"I'm driving myself home," I said.
"You can't do that," she practically shouted.
"Why not?" I asked.
"Because nobody has done that before," she exclaimed.
Now there's a good reason.
"Well, there's nothing in your literature that says I can't drive myself home," I retorted, "Besides," I added, "I have no hip restrictions. So I am allowed to drive, as long as I'm not taking any narcotics."
"Are you on any narcotics?"
"Not for 24 hours. I had one Darvocet yesterday."
"How did you get your car here anyway?" She wondered, changing the subject.
"I got a ride to my house yesterday and drove it back," I explained.
"You left rehab?" She asked, looking astounded.
"Yes, my stepmom picked me up and drove me to get my car," I said.
"That's against our rules."
"But only you seem to know the rules. There's nothing in your literature that says I can't leave the premises."
"But you're supposed to get a pass."
"Nobody told me that I had to have a pass."
"Well, you are supposed to have one."
"But there's nothing in your literature. . ."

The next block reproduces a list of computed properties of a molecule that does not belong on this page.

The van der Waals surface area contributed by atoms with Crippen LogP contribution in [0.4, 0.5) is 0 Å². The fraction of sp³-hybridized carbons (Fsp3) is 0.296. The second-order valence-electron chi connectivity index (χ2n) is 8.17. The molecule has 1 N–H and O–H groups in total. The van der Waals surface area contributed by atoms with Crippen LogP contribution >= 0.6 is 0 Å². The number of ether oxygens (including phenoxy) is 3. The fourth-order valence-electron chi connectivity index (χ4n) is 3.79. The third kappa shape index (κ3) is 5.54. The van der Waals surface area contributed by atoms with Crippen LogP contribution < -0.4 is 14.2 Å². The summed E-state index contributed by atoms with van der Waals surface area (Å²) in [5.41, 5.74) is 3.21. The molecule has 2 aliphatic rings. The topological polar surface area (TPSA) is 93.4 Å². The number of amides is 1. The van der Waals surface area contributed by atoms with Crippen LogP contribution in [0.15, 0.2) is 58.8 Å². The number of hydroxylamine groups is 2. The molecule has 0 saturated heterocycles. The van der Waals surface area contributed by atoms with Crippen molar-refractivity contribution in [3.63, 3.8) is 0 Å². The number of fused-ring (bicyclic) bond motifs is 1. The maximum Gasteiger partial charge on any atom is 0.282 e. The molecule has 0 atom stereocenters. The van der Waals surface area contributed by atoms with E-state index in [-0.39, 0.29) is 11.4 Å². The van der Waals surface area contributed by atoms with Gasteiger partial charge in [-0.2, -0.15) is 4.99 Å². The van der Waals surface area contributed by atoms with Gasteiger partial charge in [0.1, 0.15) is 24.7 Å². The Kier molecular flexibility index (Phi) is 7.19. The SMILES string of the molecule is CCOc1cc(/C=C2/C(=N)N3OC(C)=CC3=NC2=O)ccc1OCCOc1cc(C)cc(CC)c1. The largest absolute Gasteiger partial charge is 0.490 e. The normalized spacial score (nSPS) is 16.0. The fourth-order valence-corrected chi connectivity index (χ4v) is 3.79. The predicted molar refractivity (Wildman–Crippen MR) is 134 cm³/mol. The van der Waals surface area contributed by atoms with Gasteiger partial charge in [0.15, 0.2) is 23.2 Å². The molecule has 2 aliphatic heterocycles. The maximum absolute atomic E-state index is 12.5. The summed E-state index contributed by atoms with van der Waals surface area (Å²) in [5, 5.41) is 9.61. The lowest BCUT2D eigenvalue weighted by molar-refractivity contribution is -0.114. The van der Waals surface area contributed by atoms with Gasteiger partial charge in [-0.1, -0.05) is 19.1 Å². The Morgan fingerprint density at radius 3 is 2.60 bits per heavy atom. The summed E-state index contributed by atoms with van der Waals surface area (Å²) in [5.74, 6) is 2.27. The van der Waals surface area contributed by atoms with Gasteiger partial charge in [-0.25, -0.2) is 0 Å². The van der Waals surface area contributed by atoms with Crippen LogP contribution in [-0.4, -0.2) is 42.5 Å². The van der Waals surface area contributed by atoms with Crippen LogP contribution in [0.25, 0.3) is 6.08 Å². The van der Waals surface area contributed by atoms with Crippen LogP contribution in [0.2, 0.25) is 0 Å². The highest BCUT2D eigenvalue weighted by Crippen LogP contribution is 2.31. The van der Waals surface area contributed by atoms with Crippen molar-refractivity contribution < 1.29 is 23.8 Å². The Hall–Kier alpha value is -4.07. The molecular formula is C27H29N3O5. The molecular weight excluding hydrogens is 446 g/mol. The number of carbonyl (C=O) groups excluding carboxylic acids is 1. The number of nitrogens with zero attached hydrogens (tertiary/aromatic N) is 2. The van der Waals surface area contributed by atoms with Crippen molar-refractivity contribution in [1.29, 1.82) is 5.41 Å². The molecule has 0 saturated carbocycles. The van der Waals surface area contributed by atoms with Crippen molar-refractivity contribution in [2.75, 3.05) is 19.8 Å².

"That doesn't matter. No one is supposed to leave without telling us."
"Too late. By the way, if you're not going to let me drive myself home, how am I supposed to get there?"
"Can't you call someone to come get you?"
"And what should I do with my car when they get here to pick me up?"
"Hmmm. I guess you're going to have to sign a waiver."
So I signed a waiver that said I was leaving rehab against medical wishes because I was driving myself home. All of two miles. That way they figured they'd be off the hook if I had an accident on the way.
I wonder if I should have a plaque made to commemorate my milestone:
On this date in 2009,
Mrs. Linklater was the first person
to ever leave this rehab facility
while driving herself.